One goes down to the harbour after breakfast the next morning to see what has been the result of the night’s fishing. One does not really need to go down. One can see it afar off. There is movement as at the building of a city. On every boat men are busy emptying the nets, disentangling the fish that have been caught by the gills, tumbling them in a liquid mass into the bottom of the boat. One can hardly see the fish separately. They flow into one another. They are a pool of quick-silver. One is amazed, as the disciples must have been amazed at the miraculous draught. Everything is covered with their scales. The fishermen are spotted as if with confetti. Their hands, their brown coats, their boots are a mass of white-and-blue spots. The labourers with the gurries–great blue boxes that are carried like Sedan-chairs between two pairs of handles–come up alongside, and the fish are ladled into the gurries from tin pans. As each gurry is filled the men hasten off with it to where the auctioneer is standing. With the help of a small notebook and a lead pencil he auctions it before an outsider can wink, and the gurry is taken a few yards further, where women are pouring herrings into barrels. They, too, are covered with fish-scales from head to foot. They are dabbled like a painter’s palette. So great is the haul that every cart in the country-side has come down to lend a hand. The fish are poured into the carts over the sides of the boats like water. Old fishermen stand aside and look on with a sense of having wasted their youth. They recall the time when they went fishing in the North Sea and had to be content to sell their catch at a shilling and sixpence a cran–a cran being equal to four gurries, or about a thousand herrings. Who is there now who would sell even a hundred herrings for one and sixpence? Who is there who would sell a hundred herrings for ten and sixpence? Yet one gig alone this morning has brought in fourteen thousand herrings. No wonder that there is an atmosphere of excitement in the harbour. No wonder that the carts almost run over you as they make journey after journey between boat and barrel. No wonder that three different sorts of sea-gulls–the herring gull, the lesser black-headed gull, and the black-backed gull–have gathered about us in screaming multitudes and fill the air like a snowstorm. Every child in the town seems to be making for home with its finger in a fish’s mouth, or in two fishes’ mouths, or in three fishes’ mouths. Artists have hurried down to the harbour, and have set up their easels on every spot that is not already occupied by a fish barrel or an auctioneer or a man with a knife in his teeth preparing to gut a dogfish. The town has lost its head. It has become Midas for the day. Every time it opens its mouth a herring comes out. A doom of herrings has come upon us. The smell rises to heaven. It is as though we were breathing fish-scales. Even the pretty blue overalls of the children have become spotted. Everywhere barrels and boxes have been piled high. We are hoisting them on to carts–farm carts, grocers’ carts, coal carts, any sort of carts. We must get rid of the stuff at all costs. Anything to get it up the hill to the railway station. The very horses are frenzied. They stick their toes into the hill and groan. The drivers, excited with cupidity as they think of all the journeys they will be able to make before evening, bully them and beat them with the end of the reins. Their eyes are excited, their gestures impatient. They fill the town with clamour and smell. It is an occasion on which, as the vulgar say, they wouldn’t call the Queen their aunt….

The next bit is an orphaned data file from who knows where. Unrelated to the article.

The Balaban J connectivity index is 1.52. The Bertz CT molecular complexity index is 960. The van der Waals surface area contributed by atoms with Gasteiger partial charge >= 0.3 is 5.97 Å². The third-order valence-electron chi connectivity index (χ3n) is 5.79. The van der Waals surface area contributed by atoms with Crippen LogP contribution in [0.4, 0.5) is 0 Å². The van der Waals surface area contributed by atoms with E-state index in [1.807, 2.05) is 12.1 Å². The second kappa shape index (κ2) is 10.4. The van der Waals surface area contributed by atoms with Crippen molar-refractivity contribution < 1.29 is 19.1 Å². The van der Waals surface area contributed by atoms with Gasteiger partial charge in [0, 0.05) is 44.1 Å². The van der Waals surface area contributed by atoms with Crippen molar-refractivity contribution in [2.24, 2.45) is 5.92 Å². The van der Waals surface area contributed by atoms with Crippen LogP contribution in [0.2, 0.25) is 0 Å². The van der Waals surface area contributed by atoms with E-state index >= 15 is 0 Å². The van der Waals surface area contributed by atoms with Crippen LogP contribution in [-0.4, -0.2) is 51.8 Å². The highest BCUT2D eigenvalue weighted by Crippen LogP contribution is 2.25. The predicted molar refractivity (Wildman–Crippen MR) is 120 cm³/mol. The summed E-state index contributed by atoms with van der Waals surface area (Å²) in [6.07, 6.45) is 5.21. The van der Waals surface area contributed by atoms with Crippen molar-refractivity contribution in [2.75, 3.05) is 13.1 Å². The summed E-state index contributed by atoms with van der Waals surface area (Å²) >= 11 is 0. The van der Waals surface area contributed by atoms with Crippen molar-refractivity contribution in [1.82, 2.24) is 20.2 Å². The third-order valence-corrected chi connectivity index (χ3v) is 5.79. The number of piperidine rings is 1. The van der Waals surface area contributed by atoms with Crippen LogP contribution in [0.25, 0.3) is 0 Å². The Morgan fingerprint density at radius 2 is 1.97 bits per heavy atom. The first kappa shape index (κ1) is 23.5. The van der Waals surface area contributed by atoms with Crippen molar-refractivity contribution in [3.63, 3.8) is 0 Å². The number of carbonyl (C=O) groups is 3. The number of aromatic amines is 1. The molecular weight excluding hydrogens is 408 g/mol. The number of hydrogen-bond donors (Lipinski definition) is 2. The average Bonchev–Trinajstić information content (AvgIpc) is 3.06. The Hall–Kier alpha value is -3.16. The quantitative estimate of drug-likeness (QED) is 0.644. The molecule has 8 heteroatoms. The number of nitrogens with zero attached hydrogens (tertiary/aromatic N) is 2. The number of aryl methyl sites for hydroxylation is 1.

This, I fancy, is where all the romance of the sea began–in the story of a greedy man and a fresh herring. The ship was a symbol of man’s questing stomach long before it was a symbol of his questing soul. He was a hungry man, not a poet, when he built the first harbour. Luckily, the harbour made a poet of him. Sails gave him wings. He learned to traffic for wonders. He became a traveller. He told tales. He discovered the illusion of horizons. Perhaps, however, it is less the sailor than the ship that attracts our imagination. The ship seems to convey to us more than anything else a sense at once of perfect freedom and perfect adventure.

That is why we are content to stand on the harbour stones all day and watch anything with sails. We ourselves want to live in some such freedom and adventure as this. We are feeding our appetite for liberty as we gaze hungrily after the ships making their way out of harbour into the sea.